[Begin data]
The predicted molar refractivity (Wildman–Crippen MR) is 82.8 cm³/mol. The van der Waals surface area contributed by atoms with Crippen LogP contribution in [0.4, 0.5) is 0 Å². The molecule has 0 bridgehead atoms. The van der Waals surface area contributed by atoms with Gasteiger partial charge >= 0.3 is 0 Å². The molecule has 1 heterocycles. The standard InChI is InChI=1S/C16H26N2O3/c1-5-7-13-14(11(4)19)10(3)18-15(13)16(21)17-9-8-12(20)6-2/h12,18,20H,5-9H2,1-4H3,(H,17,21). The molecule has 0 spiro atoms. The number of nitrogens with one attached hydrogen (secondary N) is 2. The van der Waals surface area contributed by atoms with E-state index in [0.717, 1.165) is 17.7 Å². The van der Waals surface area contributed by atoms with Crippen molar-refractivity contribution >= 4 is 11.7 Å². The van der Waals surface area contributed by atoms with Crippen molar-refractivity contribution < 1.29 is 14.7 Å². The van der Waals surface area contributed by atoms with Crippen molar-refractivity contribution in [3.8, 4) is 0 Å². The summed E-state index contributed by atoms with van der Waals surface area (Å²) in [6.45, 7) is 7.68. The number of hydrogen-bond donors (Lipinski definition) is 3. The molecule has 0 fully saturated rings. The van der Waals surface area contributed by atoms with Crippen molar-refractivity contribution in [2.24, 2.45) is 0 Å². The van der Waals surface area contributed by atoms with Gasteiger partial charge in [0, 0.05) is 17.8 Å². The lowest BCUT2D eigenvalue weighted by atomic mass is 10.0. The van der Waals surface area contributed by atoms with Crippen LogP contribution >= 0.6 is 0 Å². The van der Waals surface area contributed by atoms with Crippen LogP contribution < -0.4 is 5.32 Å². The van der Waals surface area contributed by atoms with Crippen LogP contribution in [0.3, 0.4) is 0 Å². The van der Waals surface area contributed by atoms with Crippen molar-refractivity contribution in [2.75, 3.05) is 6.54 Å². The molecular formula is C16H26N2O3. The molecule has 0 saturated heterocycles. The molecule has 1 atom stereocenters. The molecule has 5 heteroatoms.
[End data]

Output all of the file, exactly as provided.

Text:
The predicted molar refractivity (Wildman–Crippen MR) is 82.8 cm³/mol. The van der Waals surface area contributed by atoms with Crippen LogP contribution in [0.4, 0.5) is 0 Å². The molecule has 0 bridgehead atoms. The van der Waals surface area contributed by atoms with Gasteiger partial charge >= 0.3 is 0 Å². The molecule has 1 heterocycles. The standard InChI is InChI=1S/C16H26N2O3/c1-5-7-13-14(11(4)19)10(3)18-15(13)16(21)17-9-8-12(20)6-2/h12,18,20H,5-9H2,1-4H3,(H,17,21). The molecule has 0 spiro atoms. The number of nitrogens with one attached hydrogen (secondary N) is 2. The van der Waals surface area contributed by atoms with E-state index in [0.717, 1.165) is 17.7 Å². The van der Waals surface area contributed by atoms with Crippen molar-refractivity contribution >= 4 is 11.7 Å². The van der Waals surface area contributed by atoms with Crippen molar-refractivity contribution < 1.29 is 14.7 Å². The van der Waals surface area contributed by atoms with Crippen molar-refractivity contribution in [3.8, 4) is 0 Å². The summed E-state index contributed by atoms with van der Waals surface area (Å²) in [6.45, 7) is 7.68. The number of hydrogen-bond donors (Lipinski definition) is 3. The molecule has 0 fully saturated rings. The van der Waals surface area contributed by atoms with Crippen molar-refractivity contribution in [2.24, 2.45) is 0 Å². The van der Waals surface area contributed by atoms with Gasteiger partial charge in [0, 0.05) is 17.8 Å². The lowest BCUT2D eigenvalue weighted by atomic mass is 10.0. The van der Waals surface area contributed by atoms with Crippen LogP contribution >= 0.6 is 0 Å². The van der Waals surface area contributed by atoms with Crippen LogP contribution < -0.4 is 5.32 Å². The van der Waals surface area contributed by atoms with Crippen LogP contribution in [0.3, 0.4) is 0 Å². The van der Waals surface area contributed by atoms with Crippen molar-refractivity contribution in [2.75, 3.05) is 6.54 Å². The molecular formula is C16H26N2O3. The molecule has 0 saturated heterocycles. The molecule has 1 atom stereocenters. The molecule has 5 heteroatoms.